So did I. It got me thinking. If there is no organic material to make `sound`, how do the A`cuit survive on such an arid planet? Sam shook her fingers to loosen them again and continued. Solar noise. I figure, solar noise has to be their staple for wont of a better term. Their planet was pretty silent, but they lived. The only thing that could sustain them was solar noise. So, if we starve them
They`ll die? Jack finished for her. I like that idea.
Thought you would, Jack. Sam grinned. Jonas and Teal`c echoed her. So I`ve been developing a kind of shield. But it`s pretty complicated. It has to repel all noise even from microbes, and the sound of the shield itself must be generated OUTSIDE the field. Basically, we need to generate a noise vacuum around the planet and wait them out.
Will it harm us? Jonas asked, frowning. Sam shook her head.
No. The humans as a species - along with the majority of animals - can deal perfectly well without the ability to hear. So while we may be uncomfortable for a while, we will not die. The A`cuit, on the other hand, will.
How long? Janet asked, finally joining the conversation.
I have no way of knowing. It could be days, weeks, years. Or it could happen in a matter of seconds. On Earth, it`s been eight years since we abandoned the planet. However, the area around the Milky Way is very.. loud. There is a lot of solar noise in that region of the galaxy. Out here, not so much. And we`ll be depriving them of that noise.
So less than eight years. Jack summarised. Sam nodded. Jack wanted to grunt in frustration. Even at less than eight years, it wasn`t a good number. The drugs for the children would run out well before then. He had a sudden urge to do some math. How are we supposed to keep quiet for that long? Let alone Danny and Sylvie?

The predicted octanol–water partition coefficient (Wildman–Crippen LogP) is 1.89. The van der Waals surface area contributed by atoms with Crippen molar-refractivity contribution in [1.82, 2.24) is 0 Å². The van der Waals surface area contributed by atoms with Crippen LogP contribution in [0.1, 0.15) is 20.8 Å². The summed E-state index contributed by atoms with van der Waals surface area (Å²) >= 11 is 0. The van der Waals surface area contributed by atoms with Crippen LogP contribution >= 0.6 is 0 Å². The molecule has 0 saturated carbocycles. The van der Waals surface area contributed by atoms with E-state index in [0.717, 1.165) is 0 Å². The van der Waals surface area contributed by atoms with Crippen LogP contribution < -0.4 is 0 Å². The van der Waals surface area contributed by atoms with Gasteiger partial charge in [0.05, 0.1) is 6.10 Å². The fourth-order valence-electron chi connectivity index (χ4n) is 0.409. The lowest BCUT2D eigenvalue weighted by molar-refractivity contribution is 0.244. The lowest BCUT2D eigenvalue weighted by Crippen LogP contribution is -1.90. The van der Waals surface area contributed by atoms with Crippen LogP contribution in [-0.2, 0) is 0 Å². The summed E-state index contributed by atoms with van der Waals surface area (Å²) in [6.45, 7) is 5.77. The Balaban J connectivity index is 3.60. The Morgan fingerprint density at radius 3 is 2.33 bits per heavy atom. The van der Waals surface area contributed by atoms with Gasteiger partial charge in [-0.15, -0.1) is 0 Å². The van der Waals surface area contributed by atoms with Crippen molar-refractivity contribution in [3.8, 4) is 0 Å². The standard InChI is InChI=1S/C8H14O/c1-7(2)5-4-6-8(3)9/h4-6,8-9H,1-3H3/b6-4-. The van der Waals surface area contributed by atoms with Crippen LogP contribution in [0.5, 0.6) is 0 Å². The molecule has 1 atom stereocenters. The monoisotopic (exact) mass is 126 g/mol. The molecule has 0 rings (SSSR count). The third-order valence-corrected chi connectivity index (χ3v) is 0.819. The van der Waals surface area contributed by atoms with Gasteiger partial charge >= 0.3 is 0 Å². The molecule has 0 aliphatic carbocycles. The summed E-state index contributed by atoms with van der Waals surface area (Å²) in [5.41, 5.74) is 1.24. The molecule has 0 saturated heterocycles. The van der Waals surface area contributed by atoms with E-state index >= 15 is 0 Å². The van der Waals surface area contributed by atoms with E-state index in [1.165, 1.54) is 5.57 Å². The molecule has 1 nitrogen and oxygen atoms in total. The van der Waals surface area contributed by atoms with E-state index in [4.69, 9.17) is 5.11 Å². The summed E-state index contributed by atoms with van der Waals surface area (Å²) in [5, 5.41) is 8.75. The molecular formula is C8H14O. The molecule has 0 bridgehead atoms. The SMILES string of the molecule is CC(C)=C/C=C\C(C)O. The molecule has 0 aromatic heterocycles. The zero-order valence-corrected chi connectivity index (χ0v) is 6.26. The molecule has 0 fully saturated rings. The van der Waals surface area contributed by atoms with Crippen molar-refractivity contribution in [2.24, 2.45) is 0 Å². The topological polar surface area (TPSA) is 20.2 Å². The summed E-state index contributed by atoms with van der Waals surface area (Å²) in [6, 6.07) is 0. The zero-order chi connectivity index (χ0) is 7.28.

That`s part of the device. It will essentially be a DMZ for sound. Once inside, no sound can be uttered. It has to do with the- Jack grabbed her hands, halting the lecture.
If it works, great. I don`t need to know how. Sam smiled at this familiar argument. They`d had a similar one over the device they`d used to blow up the A`cuit homeworld.
So when can we install this shield? Jonas asked, clapping his hands to get their attention.
Tomorrow. I need some sleep first, but it shouldn`t take me more than a week to set it up. We have all the necessary equipment here. Jack nodded his head to signal his agreement.
Great. I`ll go and order a general assembly, let everyone know what`s going on. Janet , He got the doctors attention, Will the muting drug supplies last that long?
No. But I`ve been working on a synthesised version of it. I should be able to produce a successful batch within the next three days. And our supplies will last until then.
Good. Teal`c, Jonas go and round up the field workers. Sam, get some sleep. Janet, if you can, get to work on the new mute drug. They all nodded and went to follow his orders. All except for Sam who had managed, while her husband was giving orders, to crawl over to the cushions where her children were and was now asleep, curled up around them both. Jack grinned lovingly at them and quietly shut the door.
* * * *
Three.Two..One Sam flipped the switch and looked up at the sky above her. Everyone else did the same, eyes focused upwards at the vacuum shield. A great shimmering gold arc appeared above them, flickering from horizon to horizon. As the gold became solid, every single person noticed an abrupt devoid. Not a sound. Complete and utter silence. Someone clapped his hands, but though he felt the impact, there was no sound. Another scuffed his feet in the gravel. Again, he felt the movement of the pebbles below his shoe, but no noise. The Alpha site refugees all slowly turned and looked at their leaders, eyes white with fear.
It`s alright, everyone. Sam signed, feet planted on the console. Like I said, all noise is effectively muted. I can turn this shield off at any time. But for now, I want you all to go to your homes and rest. It`s been a hell of a week and we need to keep our strength. Your animals may be startled, scared. Try to keep them calm. And yourselves as well. Sam herself turned to Jack, a worried frown behind her eyes. They still had no definite idea of how long this may take.
Come on. I think it`s time we all went fishing. Sam laughed silently and followed Jack away from the console, making their way through the mingling silent crowd.
* * * *
Agony! Silent, muted agony! What had they done? These beings, these pieces of sustenance! Where was their energy, their source? Oh!